The Principle of Virtual Work

This refers to the change in configuration of the system as a result of any arbitrary infinitesimal change in the coordinates \(\delta r_i\) of the system.

Imagine having a diamond hand and squeezing a diamond ball. The diamond hand will not deform and the diamond ball will not deform. The diamond hand will not penetrate the diamond ball and the diamond ball will not penetrate the diamond hand. This is the constraint imposed by the rigid body. The diamond hand and the diamond ball are rigid bodies. But because some force is being applied to do work on the diamond ball we can assoiciate this force with a displacement for the sake of analysis. This displacement is called the virtual displacement.

let us take another example of a simple pendulum. Let us freeze the frame when the bob is being released, meaning the cartesian position of the bob cannot be changed in this freezed frame but we can analyze the effect of the forces. Let the forces acting on the bob in this frozen frame produce a supposed virtual displacement. This virtual displacement is not real but it is useful for analysis.

\[\sum_{i}^{} \vec{F_i} \cdot \delta r_i= 0\]where, \(\delta \vec{F_i}\) is the virtual force acting on the system at the particle \(r_i\).

The net work done by this virtual force to produce the virtual displacement is zero because the system is in equilibrium(remember the conditions of the fixed frame from the cases above).

decomposing this virtual force into applied and constraint forces, we get: \(\vec{F_i} = \vec{F_i}^{a} + \vec{F_i}^{c}\)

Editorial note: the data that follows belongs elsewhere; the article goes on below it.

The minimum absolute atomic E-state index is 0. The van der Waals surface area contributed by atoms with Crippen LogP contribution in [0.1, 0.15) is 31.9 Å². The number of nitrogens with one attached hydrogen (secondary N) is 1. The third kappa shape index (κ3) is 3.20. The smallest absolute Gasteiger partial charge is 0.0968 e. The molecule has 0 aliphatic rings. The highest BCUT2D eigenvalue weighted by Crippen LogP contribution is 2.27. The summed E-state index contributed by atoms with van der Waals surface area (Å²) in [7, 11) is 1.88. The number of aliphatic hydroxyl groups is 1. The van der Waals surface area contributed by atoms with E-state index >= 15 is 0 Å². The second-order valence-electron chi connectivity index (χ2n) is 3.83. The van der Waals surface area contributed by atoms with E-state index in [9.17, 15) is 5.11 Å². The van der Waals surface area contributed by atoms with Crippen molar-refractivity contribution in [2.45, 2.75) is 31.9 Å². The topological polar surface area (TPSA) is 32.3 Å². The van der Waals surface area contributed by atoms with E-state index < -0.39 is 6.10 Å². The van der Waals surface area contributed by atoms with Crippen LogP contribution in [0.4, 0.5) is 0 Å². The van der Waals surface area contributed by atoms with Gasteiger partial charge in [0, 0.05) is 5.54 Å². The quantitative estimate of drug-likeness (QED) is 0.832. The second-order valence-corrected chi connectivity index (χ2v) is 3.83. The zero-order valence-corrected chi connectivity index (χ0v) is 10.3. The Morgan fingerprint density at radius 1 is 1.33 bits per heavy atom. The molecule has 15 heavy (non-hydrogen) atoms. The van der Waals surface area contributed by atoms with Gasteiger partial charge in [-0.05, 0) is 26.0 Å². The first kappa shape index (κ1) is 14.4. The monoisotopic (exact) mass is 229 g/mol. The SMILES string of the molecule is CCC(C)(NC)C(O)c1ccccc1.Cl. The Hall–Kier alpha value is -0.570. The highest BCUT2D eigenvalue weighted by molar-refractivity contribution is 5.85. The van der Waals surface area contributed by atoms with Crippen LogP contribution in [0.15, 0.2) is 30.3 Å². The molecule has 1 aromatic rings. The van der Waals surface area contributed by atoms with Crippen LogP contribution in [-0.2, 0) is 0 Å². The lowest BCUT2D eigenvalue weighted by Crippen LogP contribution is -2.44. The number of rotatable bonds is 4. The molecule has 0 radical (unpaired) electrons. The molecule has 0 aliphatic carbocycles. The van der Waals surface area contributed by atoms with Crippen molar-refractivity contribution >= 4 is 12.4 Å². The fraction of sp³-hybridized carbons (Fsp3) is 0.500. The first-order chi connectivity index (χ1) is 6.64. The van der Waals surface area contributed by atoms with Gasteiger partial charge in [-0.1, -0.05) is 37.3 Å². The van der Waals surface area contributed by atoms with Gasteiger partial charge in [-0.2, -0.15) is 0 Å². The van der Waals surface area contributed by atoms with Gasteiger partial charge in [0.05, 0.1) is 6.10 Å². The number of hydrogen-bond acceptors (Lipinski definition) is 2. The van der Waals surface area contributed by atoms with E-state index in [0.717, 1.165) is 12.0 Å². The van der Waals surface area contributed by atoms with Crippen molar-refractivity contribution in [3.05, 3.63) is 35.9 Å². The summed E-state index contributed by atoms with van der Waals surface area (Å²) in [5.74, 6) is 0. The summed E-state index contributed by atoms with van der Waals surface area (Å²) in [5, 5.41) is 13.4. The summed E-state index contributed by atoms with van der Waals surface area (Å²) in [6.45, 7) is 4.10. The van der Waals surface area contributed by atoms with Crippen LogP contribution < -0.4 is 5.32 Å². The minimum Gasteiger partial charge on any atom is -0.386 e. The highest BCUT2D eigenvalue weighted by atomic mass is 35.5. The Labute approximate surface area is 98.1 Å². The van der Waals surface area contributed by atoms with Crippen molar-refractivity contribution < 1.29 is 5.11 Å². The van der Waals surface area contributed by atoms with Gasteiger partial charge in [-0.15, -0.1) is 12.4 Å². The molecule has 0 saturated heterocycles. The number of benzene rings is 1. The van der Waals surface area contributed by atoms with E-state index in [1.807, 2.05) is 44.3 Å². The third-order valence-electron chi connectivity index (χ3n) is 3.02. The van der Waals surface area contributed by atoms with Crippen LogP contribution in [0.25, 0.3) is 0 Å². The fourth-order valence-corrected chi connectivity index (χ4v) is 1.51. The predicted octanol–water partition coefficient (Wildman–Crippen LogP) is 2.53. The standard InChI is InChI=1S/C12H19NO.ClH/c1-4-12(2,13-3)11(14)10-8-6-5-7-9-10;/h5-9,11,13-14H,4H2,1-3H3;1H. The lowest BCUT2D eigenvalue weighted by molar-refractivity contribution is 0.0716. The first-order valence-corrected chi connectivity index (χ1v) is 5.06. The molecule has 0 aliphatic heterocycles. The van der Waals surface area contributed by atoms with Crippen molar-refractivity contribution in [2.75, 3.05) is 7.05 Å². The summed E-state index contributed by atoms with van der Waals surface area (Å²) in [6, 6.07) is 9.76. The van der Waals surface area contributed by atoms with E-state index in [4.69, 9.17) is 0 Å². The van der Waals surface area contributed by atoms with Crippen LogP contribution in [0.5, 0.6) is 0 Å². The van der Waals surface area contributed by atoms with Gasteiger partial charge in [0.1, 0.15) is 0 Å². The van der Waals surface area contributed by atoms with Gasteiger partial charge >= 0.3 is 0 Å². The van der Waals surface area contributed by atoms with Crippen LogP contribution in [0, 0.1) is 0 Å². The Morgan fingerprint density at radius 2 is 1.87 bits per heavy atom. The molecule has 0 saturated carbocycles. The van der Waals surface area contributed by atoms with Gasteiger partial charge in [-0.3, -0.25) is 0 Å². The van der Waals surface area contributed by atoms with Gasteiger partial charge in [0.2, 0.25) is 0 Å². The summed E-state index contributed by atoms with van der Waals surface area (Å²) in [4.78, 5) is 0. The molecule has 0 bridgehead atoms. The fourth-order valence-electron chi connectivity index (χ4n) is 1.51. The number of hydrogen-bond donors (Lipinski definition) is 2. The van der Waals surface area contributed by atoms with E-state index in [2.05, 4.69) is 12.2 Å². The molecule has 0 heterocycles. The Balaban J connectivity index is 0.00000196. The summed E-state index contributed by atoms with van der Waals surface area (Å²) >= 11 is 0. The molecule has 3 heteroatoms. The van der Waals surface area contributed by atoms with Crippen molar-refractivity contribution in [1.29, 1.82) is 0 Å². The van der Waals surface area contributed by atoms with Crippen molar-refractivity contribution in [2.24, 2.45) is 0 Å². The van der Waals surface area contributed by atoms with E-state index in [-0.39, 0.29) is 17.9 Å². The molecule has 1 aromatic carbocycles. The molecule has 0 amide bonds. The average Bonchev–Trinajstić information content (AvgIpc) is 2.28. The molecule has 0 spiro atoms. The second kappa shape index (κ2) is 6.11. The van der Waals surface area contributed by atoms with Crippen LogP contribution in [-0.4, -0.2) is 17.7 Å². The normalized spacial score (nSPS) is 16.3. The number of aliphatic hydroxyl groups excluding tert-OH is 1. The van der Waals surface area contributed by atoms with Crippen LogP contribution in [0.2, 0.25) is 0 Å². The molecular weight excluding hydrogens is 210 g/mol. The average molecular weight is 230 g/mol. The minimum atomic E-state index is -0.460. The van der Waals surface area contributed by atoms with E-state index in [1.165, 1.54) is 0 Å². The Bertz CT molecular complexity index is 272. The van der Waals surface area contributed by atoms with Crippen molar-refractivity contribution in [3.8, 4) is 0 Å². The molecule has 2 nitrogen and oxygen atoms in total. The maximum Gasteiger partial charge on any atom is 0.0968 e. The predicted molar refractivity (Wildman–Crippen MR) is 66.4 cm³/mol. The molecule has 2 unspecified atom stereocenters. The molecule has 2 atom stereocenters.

where, \(\vec{F_i}^{a}\) is the applied force and \(\vec{F_i}^{c}\) is the constraint force.

These forces are the direct result of the newton’s second law. They are called reaction forces. Imagine the case of a dexterous robotic hand holding a ball. The ball exerts a force on the finger which is the constraint force preventing the penetration of the finger into the surface of the ball and the finger exerts a force on the ball which is the applied force.

Then the above equation becomes:

\[\sum_{i}^{} \vec{F_i}^{a} \cdot \delta r_i + \sum_{i}^{} \vec{F_i}^{c} \cdot \delta r_i= 0\]Let us look at these individual terms in detail.

let us consider 2 particles \(r_1\) and \(r_2\) in the pool of particles that represent the rigid body. Then the holonomic constraint imposed by the rigid body for those two particles is:

\[\|r_1 - r_2\|_{_2} = l_{12}\]where \(l_{12}\) is the fixed distance between the two particles.

\[(r_1-r_2)^T(r_1-r_2) = l_{12}^2\]and from the definition of virtual displacement, we have:

\[\| (r_1 + \delta r_1) - (r_2 + \delta r_2) \|_{_2} = l_{12}\]by expanding and ignoring the higher order terms we get:

\[(r_1-r_2)^T(\delta r_1 - \delta r_2) = 0\]by the definition of the constraint force acting from the particles \(r_1\) and \(r_2\), we have:

\[\vec{F_{12}}^{c} = \lambda_{12} (r_1-r_2)\]where \(\lambda_{12}\) is the lagrange multiplier.

Similarly, from the particle \(r_2\) to \(r_3\) we have:

\[\vec{F_{21}}^{c} = \lambda_{21} (r_2-r_1)\]where \(\lambda_{21}\) is the lagrange multiplier.

\(F_{12}^{c} = -F_{21}^{c}\) and \(\lambda_{12} = \lambda_{21} = \lambda\)

\[{\vec{F_{12}}^{c}} \delta r_1 = \lambda (r_1-r_2)^T \delta r_1\] \[{\vec{F_{21}}^{c}}\delta r_2 = -\lambda (r_1-r_2)^T \delta r_2\] \[\sum_{i}^{2} {\vec{F_i}^{c}} \delta r_i = \lambda (r_1-r_{2})^T \delta (r_1 - r_2)\]or more generally,

\[\sum_{i}^{} {\vec{F_i}^{c}} \delta r_i = \lambda \sum_{i}^{} (r_i-r_{i+1})^T \delta (r_i-r_{i+1})\]but because we already established that \((r_1-r_2)^T(\delta r_1 - \delta r_2) = 0\)

\[\sum_{i}^{} {\vec{F_i}^{c}} \delta r_i = 0\]which leads us to the equation:

\[\sum_{i}^{} {\vec{F_i}^{a}} \cdot \delta r_i = 0\]This is called the principle of virtual work.